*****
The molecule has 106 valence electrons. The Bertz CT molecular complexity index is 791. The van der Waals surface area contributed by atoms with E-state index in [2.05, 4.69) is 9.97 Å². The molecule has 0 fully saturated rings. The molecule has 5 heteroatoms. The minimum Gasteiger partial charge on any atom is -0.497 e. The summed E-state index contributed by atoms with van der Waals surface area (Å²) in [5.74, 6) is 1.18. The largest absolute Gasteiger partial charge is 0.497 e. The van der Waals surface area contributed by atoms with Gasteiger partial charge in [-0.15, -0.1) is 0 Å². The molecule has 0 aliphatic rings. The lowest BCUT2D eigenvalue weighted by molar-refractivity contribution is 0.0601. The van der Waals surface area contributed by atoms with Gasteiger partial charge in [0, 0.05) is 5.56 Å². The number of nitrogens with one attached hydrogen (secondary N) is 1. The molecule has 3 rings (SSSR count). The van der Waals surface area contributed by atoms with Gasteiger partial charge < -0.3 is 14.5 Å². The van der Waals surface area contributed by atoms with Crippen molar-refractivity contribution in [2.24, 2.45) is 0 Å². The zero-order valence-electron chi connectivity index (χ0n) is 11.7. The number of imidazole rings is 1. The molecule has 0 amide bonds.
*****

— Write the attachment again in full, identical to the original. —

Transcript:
The molecule has 106 valence electrons. The Bertz CT molecular complexity index is 791. The van der Waals surface area contributed by atoms with E-state index in [2.05, 4.69) is 9.97 Å². The molecule has 0 fully saturated rings. The molecule has 5 heteroatoms. The minimum Gasteiger partial charge on any atom is -0.497 e. The summed E-state index contributed by atoms with van der Waals surface area (Å²) in [5.74, 6) is 1.18. The largest absolute Gasteiger partial charge is 0.497 e. The van der Waals surface area contributed by atoms with Gasteiger partial charge in [-0.15, -0.1) is 0 Å². The molecule has 0 aliphatic rings. The lowest BCUT2D eigenvalue weighted by molar-refractivity contribution is 0.0601. The van der Waals surface area contributed by atoms with Gasteiger partial charge in [0, 0.05) is 5.56 Å². The number of nitrogens with one attached hydrogen (secondary N) is 1. The molecule has 3 rings (SSSR count). The van der Waals surface area contributed by atoms with Gasteiger partial charge < -0.3 is 14.5 Å². The van der Waals surface area contributed by atoms with Crippen molar-refractivity contribution in [2.24, 2.45) is 0 Å². The zero-order valence-electron chi connectivity index (χ0n) is 11.7. The number of imidazole rings is 1. The molecule has 0 amide bonds.